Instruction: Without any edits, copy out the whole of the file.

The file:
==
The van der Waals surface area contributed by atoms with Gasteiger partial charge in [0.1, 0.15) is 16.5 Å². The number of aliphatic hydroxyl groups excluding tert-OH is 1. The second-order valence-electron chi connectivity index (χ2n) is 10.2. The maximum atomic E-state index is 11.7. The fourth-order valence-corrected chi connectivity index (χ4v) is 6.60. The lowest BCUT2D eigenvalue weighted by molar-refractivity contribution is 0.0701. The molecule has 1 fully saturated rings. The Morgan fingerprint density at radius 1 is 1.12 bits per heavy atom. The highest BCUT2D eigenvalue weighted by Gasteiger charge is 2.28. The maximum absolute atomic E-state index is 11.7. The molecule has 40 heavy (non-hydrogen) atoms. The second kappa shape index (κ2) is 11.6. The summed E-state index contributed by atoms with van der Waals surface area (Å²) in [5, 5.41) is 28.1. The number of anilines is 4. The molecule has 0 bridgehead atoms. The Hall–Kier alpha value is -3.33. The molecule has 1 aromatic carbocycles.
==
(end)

The van der Waals surface area contributed by atoms with Gasteiger partial charge in [0.1, 0.15) is 16.5 Å². The number of aliphatic hydroxyl groups excluding tert-OH is 1. The second-order valence-electron chi connectivity index (χ2n) is 10.2. The maximum atomic E-state index is 11.7. The fourth-order valence-corrected chi connectivity index (χ4v) is 6.60. The lowest BCUT2D eigenvalue weighted by molar-refractivity contribution is 0.0701. The molecule has 1 fully saturated rings. The Morgan fingerprint density at radius 1 is 1.12 bits per heavy atom. The highest BCUT2D eigenvalue weighted by Gasteiger charge is 2.28. The maximum absolute atomic E-state index is 11.7. The molecule has 40 heavy (non-hydrogen) atoms. The second kappa shape index (κ2) is 11.6. The summed E-state index contributed by atoms with van der Waals surface area (Å²) in [5, 5.41) is 28.1. The number of anilines is 4. The molecule has 0 bridgehead atoms. The Hall–Kier alpha value is -3.33. The molecule has 1 aromatic carbocycles.